Zhanna d'Ark [Joan of Arc]. Musical manuscript reduction for piano solo. A ballet, with choreography by Vladimir Burmeister. Russia, ca. 1955-1960. Nikolay PEYKO.

Zhanna d'Ark [Joan of Arc]. Musical manuscript reduction for piano solo. A ballet, with choreography by Vladimir Burmeister. Russia, ca. 1955-1960.

Folio. Sewn. 244 pp. Notated in ink on 14-stave Russian music manuscript paper. In an unidentified hand.

Contains 37 numbered pieces. With occasional corrections; page 79 with music extended into margin.

From the estate of Yuri Krasnapolsky (1934-2018), a protégé of Leonard Bernstein and assistant conductor of the New York Philharmonic.

Spine slightly ragged. Slightly worn and browned; lower inner corners of first ca. 50 leaves stained.

The piano reduction score, made by the composer, was first published in Moscow in 1962. The present manuscript was most likely executed prior to publication and exhibits occasional differences from the published edition.

A ballet in 3 acts and 7 scenes, Peyko composed the music for Joan of Arc in 1953-55. The work was first performed at the Stanislavsky-Nemirovich-Danchenko Theatre in Moscow on December 29, 1957, with sets by B. Plentnyov and choreography by the important choreographer Vladimir Burmeister. A revised verion was staged at the same theatre in 1980-81.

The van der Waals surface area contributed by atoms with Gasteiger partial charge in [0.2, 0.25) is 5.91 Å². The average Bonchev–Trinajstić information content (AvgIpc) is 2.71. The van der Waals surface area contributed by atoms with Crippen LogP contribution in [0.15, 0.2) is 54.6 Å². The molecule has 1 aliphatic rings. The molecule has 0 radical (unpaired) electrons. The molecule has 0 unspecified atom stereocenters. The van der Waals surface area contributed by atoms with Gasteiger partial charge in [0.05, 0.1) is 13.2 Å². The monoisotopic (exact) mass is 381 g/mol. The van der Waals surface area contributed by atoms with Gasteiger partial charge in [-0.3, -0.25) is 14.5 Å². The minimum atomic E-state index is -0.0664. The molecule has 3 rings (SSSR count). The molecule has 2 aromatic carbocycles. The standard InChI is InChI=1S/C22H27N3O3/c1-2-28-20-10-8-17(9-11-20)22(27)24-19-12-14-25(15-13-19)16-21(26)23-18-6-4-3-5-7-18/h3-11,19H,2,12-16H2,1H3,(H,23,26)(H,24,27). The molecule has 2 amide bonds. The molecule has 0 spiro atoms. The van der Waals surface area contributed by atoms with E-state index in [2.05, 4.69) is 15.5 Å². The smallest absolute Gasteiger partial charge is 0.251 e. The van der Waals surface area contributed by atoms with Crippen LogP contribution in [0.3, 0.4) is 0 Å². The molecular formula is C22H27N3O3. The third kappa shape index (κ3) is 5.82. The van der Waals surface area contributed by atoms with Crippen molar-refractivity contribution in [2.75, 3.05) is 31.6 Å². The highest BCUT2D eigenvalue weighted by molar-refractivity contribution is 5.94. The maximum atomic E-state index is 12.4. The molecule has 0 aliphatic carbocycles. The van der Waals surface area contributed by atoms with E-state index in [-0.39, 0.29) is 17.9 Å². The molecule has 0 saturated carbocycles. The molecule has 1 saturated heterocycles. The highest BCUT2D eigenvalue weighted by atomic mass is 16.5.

"In Jeanne d'Arc... Burmeister continued his search for a convincing presentation of the heroic theme, choosing an epoch of cruel wars and upheavals. Joan of Arc's dances are strict and noble, their form and line restrained and pure, contrasting sharply with stiff and sensuous court dances. The heavy tread of the British soldiers in armor is set against the free, joyful, and sparkling dances of the French peasants. There were no conventional patterns in the ballet; everything was made as realistic as possible to convey an authentic period atmosphere as well as the character of the nations involved." International Encyclopedia of Dance, Vol. 2, p. 16.

Considered by some to be the composer's most notable work, Peyko's Joan of Arc continues the line of folkloristic, heroic ballets whose foundation was laid by Boris Asaf'yev's Plamya tsvetok (The Red Flower). Peyko focuses his attention on the crown scenes, which are written in the tradition of Russian music theatre." classic-music.ru/peyko.html

We would like to thank Dr. Albrecht Gaub, Dr. Alexander Komarov of the Russian National Museum of Music, and Christina Linklater of Harvard University for their kind assistance in the identification of the present manuscript. Item #30985

Price: $400.00  other currencies

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